County approves solar farm modifications – Spring Hope Enterprise

NASHVILLE — Nash County commissioners on Monday gave favorable treatment to two solar farm requests near Spring Hope, but twice rebuffed a developer’s efforts to increase the density of rural residential subdivisions.

Land use requests and related public hearings dominated Monday’s regular June meeting of the county board, livestreamed to the public. Two requests involved solar farms, which were approved without objection, and two others involved rezoning requests that hit stiff walls of commissioners’ and community objections.

The first solar farm request was a request to extend a conditional use permit for a 46.8-megawatt East Nash PV1 solar farm on North Old Franklin Road on the northeast side of Spring Hope, first approved Feb. 3, to include an additional 33.6 acres to include more solar array panels.

Fresh Air Energy XXIII LLC petitioned for the expansion on behalf of the property owner, the Bass family. The parcel, identified as East Nash PV3, is on a portion of a larger 79-acre tract on Bass Road immediately adjacent to the originally approved solar farm.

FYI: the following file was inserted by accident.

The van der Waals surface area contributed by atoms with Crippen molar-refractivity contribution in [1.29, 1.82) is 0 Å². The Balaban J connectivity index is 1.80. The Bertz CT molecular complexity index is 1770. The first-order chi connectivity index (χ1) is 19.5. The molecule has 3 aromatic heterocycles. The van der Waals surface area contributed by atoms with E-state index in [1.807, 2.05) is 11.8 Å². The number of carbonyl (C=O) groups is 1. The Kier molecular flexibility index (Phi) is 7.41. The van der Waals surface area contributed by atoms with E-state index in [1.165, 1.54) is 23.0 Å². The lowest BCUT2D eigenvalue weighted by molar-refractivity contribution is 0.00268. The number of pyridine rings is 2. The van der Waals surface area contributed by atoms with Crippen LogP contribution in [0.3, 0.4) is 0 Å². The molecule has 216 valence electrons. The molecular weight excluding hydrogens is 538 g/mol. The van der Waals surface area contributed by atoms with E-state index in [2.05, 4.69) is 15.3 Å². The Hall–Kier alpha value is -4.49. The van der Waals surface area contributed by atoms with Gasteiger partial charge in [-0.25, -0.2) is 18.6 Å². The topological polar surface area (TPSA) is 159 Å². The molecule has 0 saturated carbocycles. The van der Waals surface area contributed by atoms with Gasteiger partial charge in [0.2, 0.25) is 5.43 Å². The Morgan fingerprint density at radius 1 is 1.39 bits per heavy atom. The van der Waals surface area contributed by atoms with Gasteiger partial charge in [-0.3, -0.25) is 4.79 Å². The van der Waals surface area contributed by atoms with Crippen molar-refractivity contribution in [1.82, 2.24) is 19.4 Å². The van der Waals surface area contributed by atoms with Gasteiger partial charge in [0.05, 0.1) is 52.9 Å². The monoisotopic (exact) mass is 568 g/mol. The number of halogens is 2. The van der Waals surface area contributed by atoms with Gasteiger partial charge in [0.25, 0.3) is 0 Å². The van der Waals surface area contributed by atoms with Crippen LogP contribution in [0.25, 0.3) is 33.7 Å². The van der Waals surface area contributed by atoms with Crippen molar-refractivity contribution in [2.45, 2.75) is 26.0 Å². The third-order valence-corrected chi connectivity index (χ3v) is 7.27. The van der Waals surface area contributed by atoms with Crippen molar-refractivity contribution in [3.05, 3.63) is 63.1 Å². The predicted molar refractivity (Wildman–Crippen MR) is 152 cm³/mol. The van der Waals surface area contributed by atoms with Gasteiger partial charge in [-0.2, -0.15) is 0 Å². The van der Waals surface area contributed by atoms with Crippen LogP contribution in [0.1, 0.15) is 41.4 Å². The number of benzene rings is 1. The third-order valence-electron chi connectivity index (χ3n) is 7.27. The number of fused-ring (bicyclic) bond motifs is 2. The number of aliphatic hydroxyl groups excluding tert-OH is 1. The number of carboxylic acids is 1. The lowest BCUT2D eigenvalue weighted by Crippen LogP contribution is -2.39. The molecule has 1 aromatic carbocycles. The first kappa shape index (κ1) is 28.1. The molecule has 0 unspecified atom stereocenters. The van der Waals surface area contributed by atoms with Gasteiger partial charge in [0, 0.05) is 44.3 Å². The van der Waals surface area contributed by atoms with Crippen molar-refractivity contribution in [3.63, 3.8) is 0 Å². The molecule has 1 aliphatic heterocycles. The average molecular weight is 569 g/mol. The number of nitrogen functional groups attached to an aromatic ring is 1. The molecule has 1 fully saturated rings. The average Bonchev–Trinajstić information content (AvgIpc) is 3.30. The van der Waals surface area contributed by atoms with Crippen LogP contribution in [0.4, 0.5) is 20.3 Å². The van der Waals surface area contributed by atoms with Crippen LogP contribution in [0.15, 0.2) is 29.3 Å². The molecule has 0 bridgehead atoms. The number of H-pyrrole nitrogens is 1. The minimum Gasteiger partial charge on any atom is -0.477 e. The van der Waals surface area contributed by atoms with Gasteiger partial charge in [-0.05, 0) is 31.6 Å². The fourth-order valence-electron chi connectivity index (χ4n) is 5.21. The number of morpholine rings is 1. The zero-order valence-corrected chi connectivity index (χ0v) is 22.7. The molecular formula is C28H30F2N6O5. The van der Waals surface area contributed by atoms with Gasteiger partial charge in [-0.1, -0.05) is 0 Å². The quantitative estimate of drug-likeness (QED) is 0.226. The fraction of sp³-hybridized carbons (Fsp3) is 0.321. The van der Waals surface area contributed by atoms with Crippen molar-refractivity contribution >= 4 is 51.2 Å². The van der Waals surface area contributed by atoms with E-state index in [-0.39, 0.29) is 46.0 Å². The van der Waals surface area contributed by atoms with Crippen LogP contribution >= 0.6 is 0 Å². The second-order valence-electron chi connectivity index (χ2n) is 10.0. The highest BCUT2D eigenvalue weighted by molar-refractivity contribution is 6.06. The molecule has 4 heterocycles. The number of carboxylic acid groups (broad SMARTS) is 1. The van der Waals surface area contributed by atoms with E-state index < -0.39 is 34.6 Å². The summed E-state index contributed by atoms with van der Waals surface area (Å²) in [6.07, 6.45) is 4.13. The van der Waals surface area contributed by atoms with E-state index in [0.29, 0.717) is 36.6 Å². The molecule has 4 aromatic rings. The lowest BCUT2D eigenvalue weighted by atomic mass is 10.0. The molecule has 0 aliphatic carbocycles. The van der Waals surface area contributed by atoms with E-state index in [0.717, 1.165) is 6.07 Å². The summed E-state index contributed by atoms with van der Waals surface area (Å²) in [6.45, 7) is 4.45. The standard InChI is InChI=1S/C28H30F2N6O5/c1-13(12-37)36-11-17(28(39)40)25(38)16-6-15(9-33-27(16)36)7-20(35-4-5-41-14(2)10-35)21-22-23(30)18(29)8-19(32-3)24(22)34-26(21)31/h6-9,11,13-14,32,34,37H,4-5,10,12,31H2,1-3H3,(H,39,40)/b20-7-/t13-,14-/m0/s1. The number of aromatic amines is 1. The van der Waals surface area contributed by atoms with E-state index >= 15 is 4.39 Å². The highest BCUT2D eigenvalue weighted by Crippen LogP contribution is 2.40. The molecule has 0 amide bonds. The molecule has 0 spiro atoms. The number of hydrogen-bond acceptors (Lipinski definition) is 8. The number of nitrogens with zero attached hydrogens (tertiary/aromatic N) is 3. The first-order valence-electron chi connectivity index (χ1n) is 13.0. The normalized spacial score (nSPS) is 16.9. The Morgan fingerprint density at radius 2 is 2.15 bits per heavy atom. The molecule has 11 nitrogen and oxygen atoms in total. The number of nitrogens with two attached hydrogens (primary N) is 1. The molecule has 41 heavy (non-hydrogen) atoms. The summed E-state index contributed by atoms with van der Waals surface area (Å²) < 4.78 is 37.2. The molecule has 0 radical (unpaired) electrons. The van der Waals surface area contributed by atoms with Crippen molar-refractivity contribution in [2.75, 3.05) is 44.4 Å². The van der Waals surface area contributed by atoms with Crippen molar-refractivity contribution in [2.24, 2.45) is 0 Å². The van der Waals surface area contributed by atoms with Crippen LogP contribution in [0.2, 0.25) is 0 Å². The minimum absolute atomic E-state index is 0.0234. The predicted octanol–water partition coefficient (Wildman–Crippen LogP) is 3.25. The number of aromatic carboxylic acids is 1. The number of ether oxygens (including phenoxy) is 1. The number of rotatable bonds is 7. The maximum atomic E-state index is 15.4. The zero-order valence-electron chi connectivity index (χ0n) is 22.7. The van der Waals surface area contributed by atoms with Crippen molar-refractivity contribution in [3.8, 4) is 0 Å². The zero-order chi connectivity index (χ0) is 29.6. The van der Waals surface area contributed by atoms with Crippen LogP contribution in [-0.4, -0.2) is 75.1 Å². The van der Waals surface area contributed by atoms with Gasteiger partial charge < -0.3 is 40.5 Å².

Commissioners unanimously agreed to amend the conditional use permit to include the additional land.

Commissioners also gave easy approval to a request for another six-month extension of a conditional use permit for Spring Hope Solar 2, one of two solar farms located together on Frazier Road near Spring Hope.

The county originally approved three solar farms on both sides of Frazier Road in 2015. One of the farms was later abandoned, but the other two solar farms have since received seven successive six-month extensions while the companies have worked on the project with Duke Energy Progress.

The current permit was set to expire on July 5, but the company representatives told commissioners the projects were still active and moving forward. The extension had no public opposition.

The opposite was true when Nash County developer Cecil Williams brought two rezoning requests before the board intended to allow him to develop his subdivisions with smaller lot sizes.

Williams has previously generated heated controversy in the rural Green Pond community northeast of Bailey, particularly last December when he attempted to rezone 163 acres to an RA-30 residential zone so he could build a massive subdivision with lots as small as 20,000 square feet using the “clustering” design.